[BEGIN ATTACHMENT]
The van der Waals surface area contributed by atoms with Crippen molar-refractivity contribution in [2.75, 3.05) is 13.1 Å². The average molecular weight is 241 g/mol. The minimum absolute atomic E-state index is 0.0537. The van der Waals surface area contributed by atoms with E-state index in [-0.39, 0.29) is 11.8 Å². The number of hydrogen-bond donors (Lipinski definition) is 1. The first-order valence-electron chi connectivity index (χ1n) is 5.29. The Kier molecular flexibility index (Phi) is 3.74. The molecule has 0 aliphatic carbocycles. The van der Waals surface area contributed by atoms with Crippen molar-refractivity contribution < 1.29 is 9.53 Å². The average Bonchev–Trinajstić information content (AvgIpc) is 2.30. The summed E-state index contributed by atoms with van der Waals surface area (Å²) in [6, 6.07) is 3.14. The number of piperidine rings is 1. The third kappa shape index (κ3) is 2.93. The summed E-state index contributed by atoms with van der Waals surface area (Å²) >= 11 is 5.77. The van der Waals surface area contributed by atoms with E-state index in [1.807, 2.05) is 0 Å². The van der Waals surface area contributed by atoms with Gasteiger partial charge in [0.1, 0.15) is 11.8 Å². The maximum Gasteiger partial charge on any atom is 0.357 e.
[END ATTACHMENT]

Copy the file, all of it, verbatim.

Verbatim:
The van der Waals surface area contributed by atoms with Crippen molar-refractivity contribution in [2.75, 3.05) is 13.1 Å². The average molecular weight is 241 g/mol. The minimum absolute atomic E-state index is 0.0537. The van der Waals surface area contributed by atoms with E-state index in [-0.39, 0.29) is 11.8 Å². The number of hydrogen-bond donors (Lipinski definition) is 1. The first-order valence-electron chi connectivity index (χ1n) is 5.29. The Kier molecular flexibility index (Phi) is 3.74. The molecule has 0 aliphatic carbocycles. The van der Waals surface area contributed by atoms with Crippen molar-refractivity contribution < 1.29 is 9.53 Å². The average Bonchev–Trinajstić information content (AvgIpc) is 2.30. The summed E-state index contributed by atoms with van der Waals surface area (Å²) in [6, 6.07) is 3.14. The number of piperidine rings is 1. The third kappa shape index (κ3) is 2.93. The summed E-state index contributed by atoms with van der Waals surface area (Å²) >= 11 is 5.77. The van der Waals surface area contributed by atoms with E-state index in [1.807, 2.05) is 0 Å². The van der Waals surface area contributed by atoms with Gasteiger partial charge in [0.1, 0.15) is 11.8 Å². The maximum Gasteiger partial charge on any atom is 0.357 e.